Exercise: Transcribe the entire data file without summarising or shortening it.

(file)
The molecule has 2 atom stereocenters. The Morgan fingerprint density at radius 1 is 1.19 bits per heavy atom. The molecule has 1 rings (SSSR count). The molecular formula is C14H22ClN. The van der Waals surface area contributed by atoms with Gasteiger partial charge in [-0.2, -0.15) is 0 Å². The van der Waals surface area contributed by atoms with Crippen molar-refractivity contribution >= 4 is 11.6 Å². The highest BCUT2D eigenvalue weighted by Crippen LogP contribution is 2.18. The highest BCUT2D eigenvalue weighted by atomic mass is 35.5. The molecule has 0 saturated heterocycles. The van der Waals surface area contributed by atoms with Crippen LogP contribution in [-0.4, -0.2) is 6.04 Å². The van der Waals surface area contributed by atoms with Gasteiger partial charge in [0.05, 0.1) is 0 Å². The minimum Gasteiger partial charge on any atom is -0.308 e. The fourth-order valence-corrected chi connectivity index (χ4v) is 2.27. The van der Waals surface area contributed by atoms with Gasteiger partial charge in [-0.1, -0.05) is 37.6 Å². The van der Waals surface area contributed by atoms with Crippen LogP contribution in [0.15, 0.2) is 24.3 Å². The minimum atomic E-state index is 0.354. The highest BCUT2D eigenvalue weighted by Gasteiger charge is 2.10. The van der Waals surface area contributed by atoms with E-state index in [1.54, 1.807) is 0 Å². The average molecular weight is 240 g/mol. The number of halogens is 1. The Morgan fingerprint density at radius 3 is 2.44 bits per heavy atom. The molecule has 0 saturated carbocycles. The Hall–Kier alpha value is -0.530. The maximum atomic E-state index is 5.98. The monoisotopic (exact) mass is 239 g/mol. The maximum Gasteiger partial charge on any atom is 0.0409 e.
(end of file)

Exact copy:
The molecule has 2 atom stereocenters. The Morgan fingerprint density at radius 1 is 1.19 bits per heavy atom. The molecule has 1 rings (SSSR count). The molecular formula is C14H22ClN. The van der Waals surface area contributed by atoms with Gasteiger partial charge in [-0.2, -0.15) is 0 Å². The van der Waals surface area contributed by atoms with Crippen molar-refractivity contribution >= 4 is 11.6 Å². The highest BCUT2D eigenvalue weighted by Crippen LogP contribution is 2.18. The highest BCUT2D eigenvalue weighted by atomic mass is 35.5. The molecule has 0 saturated heterocycles. The van der Waals surface area contributed by atoms with Crippen LogP contribution in [-0.4, -0.2) is 6.04 Å². The van der Waals surface area contributed by atoms with Gasteiger partial charge in [0.05, 0.1) is 0 Å². The minimum Gasteiger partial charge on any atom is -0.308 e. The fourth-order valence-corrected chi connectivity index (χ4v) is 2.27. The van der Waals surface area contributed by atoms with Gasteiger partial charge in [-0.1, -0.05) is 37.6 Å². The van der Waals surface area contributed by atoms with Crippen LogP contribution in [0.15, 0.2) is 24.3 Å². The minimum atomic E-state index is 0.354. The highest BCUT2D eigenvalue weighted by Gasteiger charge is 2.10. The van der Waals surface area contributed by atoms with E-state index in [1.54, 1.807) is 0 Å². The average molecular weight is 240 g/mol. The number of halogens is 1. The Morgan fingerprint density at radius 3 is 2.44 bits per heavy atom. The molecule has 0 saturated carbocycles. The Hall–Kier alpha value is -0.530. The maximum atomic E-state index is 5.98. The monoisotopic (exact) mass is 239 g/mol. The maximum Gasteiger partial charge on any atom is 0.0409 e.